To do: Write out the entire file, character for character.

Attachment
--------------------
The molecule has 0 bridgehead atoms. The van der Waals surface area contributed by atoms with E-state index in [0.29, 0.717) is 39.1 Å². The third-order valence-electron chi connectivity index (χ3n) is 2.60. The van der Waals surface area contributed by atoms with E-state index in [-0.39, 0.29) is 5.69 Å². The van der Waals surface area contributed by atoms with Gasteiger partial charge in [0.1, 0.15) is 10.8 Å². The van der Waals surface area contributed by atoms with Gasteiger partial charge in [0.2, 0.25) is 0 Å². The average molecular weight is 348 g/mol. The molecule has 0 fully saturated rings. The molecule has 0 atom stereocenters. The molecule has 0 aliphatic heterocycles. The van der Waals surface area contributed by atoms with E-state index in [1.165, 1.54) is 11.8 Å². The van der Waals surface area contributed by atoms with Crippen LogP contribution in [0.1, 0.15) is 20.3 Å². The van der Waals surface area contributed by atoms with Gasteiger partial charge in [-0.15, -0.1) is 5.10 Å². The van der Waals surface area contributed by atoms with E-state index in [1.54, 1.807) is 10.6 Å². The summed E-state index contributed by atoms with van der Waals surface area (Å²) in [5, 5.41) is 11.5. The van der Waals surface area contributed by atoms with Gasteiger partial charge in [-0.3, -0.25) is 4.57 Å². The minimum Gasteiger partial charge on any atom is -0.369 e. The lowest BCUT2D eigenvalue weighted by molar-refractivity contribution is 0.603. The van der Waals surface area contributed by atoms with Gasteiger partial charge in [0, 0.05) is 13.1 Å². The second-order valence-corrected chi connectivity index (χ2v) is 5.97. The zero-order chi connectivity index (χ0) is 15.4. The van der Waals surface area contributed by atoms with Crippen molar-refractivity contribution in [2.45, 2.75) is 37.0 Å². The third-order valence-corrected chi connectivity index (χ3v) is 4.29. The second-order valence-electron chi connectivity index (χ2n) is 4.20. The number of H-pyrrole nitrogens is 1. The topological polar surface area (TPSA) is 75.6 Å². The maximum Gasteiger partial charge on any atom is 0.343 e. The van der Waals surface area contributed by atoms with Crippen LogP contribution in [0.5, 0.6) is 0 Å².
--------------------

The molecule has 0 bridgehead atoms. The van der Waals surface area contributed by atoms with E-state index in [0.29, 0.717) is 39.1 Å². The third-order valence-electron chi connectivity index (χ3n) is 2.60. The van der Waals surface area contributed by atoms with E-state index in [-0.39, 0.29) is 5.69 Å². The van der Waals surface area contributed by atoms with Gasteiger partial charge in [0.1, 0.15) is 10.8 Å². The van der Waals surface area contributed by atoms with Gasteiger partial charge in [0.2, 0.25) is 0 Å². The average molecular weight is 348 g/mol. The molecule has 0 fully saturated rings. The molecule has 0 atom stereocenters. The molecule has 0 aliphatic heterocycles. The van der Waals surface area contributed by atoms with E-state index in [1.165, 1.54) is 11.8 Å². The van der Waals surface area contributed by atoms with Crippen LogP contribution in [0.1, 0.15) is 20.3 Å². The van der Waals surface area contributed by atoms with Gasteiger partial charge in [-0.15, -0.1) is 5.10 Å². The van der Waals surface area contributed by atoms with E-state index in [1.54, 1.807) is 10.6 Å². The summed E-state index contributed by atoms with van der Waals surface area (Å²) in [5, 5.41) is 11.5. The van der Waals surface area contributed by atoms with Gasteiger partial charge in [-0.3, -0.25) is 4.57 Å². The minimum Gasteiger partial charge on any atom is -0.369 e. The lowest BCUT2D eigenvalue weighted by molar-refractivity contribution is 0.603. The van der Waals surface area contributed by atoms with Gasteiger partial charge in [0, 0.05) is 13.1 Å². The second-order valence-corrected chi connectivity index (χ2v) is 5.97. The zero-order chi connectivity index (χ0) is 15.4. The van der Waals surface area contributed by atoms with Crippen molar-refractivity contribution in [2.45, 2.75) is 37.0 Å². The third-order valence-corrected chi connectivity index (χ3v) is 4.29. The second-order valence-electron chi connectivity index (χ2n) is 4.20. The number of H-pyrrole nitrogens is 1. The topological polar surface area (TPSA) is 75.6 Å². The maximum Gasteiger partial charge on any atom is 0.343 e. The van der Waals surface area contributed by atoms with Crippen LogP contribution in [0.5, 0.6) is 0 Å².